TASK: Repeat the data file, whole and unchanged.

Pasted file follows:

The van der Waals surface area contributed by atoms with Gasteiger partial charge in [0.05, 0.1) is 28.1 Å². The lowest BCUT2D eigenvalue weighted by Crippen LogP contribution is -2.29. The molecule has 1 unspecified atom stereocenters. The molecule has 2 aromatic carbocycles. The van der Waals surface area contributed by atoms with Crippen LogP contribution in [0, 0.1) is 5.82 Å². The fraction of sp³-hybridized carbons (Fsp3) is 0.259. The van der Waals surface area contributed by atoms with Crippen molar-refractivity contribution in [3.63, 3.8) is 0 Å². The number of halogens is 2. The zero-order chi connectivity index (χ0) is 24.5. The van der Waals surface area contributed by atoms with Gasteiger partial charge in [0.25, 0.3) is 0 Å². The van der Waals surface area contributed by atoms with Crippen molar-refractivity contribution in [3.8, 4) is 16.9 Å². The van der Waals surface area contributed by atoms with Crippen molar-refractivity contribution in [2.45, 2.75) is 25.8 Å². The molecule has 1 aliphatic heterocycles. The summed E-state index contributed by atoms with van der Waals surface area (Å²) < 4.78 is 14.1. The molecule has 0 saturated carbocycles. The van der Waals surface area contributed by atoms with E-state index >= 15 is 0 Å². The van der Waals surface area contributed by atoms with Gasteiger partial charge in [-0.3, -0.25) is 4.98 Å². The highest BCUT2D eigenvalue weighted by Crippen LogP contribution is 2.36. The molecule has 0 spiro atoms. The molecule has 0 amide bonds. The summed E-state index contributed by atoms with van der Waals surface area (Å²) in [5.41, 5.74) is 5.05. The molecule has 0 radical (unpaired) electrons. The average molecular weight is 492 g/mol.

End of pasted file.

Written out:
The van der Waals surface area contributed by atoms with Gasteiger partial charge in [0.05, 0.1) is 28.1 Å². The lowest BCUT2D eigenvalue weighted by Crippen LogP contribution is -2.29. The molecule has 1 unspecified atom stereocenters. The molecule has 2 aromatic carbocycles. The van der Waals surface area contributed by atoms with Crippen LogP contribution in [0, 0.1) is 5.82 Å². The fraction of sp³-hybridized carbons (Fsp3) is 0.259. The van der Waals surface area contributed by atoms with Crippen molar-refractivity contribution in [3.63, 3.8) is 0 Å². The number of halogens is 2. The zero-order chi connectivity index (χ0) is 24.5. The van der Waals surface area contributed by atoms with Gasteiger partial charge in [0.25, 0.3) is 0 Å². The van der Waals surface area contributed by atoms with Crippen molar-refractivity contribution in [3.8, 4) is 16.9 Å². The van der Waals surface area contributed by atoms with Crippen molar-refractivity contribution in [2.45, 2.75) is 25.8 Å². The molecule has 1 aliphatic heterocycles. The summed E-state index contributed by atoms with van der Waals surface area (Å²) < 4.78 is 14.1. The molecule has 0 saturated carbocycles. The van der Waals surface area contributed by atoms with E-state index >= 15 is 0 Å². The van der Waals surface area contributed by atoms with Gasteiger partial charge in [-0.3, -0.25) is 4.98 Å². The highest BCUT2D eigenvalue weighted by Crippen LogP contribution is 2.36. The molecule has 0 spiro atoms. The molecule has 0 amide bonds. The summed E-state index contributed by atoms with van der Waals surface area (Å²) in [5.41, 5.74) is 5.05. The molecule has 0 radical (unpaired) electrons. The average molecular weight is 492 g/mol.